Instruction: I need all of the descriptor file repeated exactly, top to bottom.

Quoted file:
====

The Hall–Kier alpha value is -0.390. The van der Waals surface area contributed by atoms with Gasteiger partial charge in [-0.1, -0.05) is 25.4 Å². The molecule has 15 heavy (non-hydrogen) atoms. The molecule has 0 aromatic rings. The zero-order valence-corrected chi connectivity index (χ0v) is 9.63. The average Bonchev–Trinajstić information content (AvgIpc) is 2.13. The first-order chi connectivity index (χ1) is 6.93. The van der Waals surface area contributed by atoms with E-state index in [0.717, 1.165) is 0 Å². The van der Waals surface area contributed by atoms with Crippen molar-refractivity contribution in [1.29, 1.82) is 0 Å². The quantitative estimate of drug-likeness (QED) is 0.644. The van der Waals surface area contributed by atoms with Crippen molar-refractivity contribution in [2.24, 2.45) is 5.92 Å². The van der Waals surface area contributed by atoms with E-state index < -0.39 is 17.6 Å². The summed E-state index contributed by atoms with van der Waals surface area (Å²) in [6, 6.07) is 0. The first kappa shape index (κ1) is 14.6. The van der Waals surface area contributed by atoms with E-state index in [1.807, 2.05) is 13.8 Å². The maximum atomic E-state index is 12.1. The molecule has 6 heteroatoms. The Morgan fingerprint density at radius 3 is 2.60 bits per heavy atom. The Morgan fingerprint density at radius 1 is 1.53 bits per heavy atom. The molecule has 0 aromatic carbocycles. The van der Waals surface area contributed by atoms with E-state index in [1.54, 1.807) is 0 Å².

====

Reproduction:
The Hall–Kier alpha value is -0.390. The van der Waals surface area contributed by atoms with Gasteiger partial charge in [-0.1, -0.05) is 25.4 Å². The molecule has 15 heavy (non-hydrogen) atoms. The molecule has 0 aromatic rings. The zero-order valence-corrected chi connectivity index (χ0v) is 9.63. The average Bonchev–Trinajstić information content (AvgIpc) is 2.13. The first-order chi connectivity index (χ1) is 6.93. The van der Waals surface area contributed by atoms with E-state index in [0.717, 1.165) is 0 Å². The van der Waals surface area contributed by atoms with Crippen molar-refractivity contribution in [1.29, 1.82) is 0 Å². The quantitative estimate of drug-likeness (QED) is 0.644. The van der Waals surface area contributed by atoms with Crippen molar-refractivity contribution in [2.24, 2.45) is 5.92 Å². The van der Waals surface area contributed by atoms with E-state index < -0.39 is 17.6 Å². The summed E-state index contributed by atoms with van der Waals surface area (Å²) in [6, 6.07) is 0. The first kappa shape index (κ1) is 14.6. The van der Waals surface area contributed by atoms with E-state index in [1.807, 2.05) is 13.8 Å². The maximum atomic E-state index is 12.1. The molecule has 6 heteroatoms. The Morgan fingerprint density at radius 3 is 2.60 bits per heavy atom. The Morgan fingerprint density at radius 1 is 1.53 bits per heavy atom. The molecule has 0 aromatic carbocycles. The van der Waals surface area contributed by atoms with E-state index in [1.54, 1.807) is 0 Å².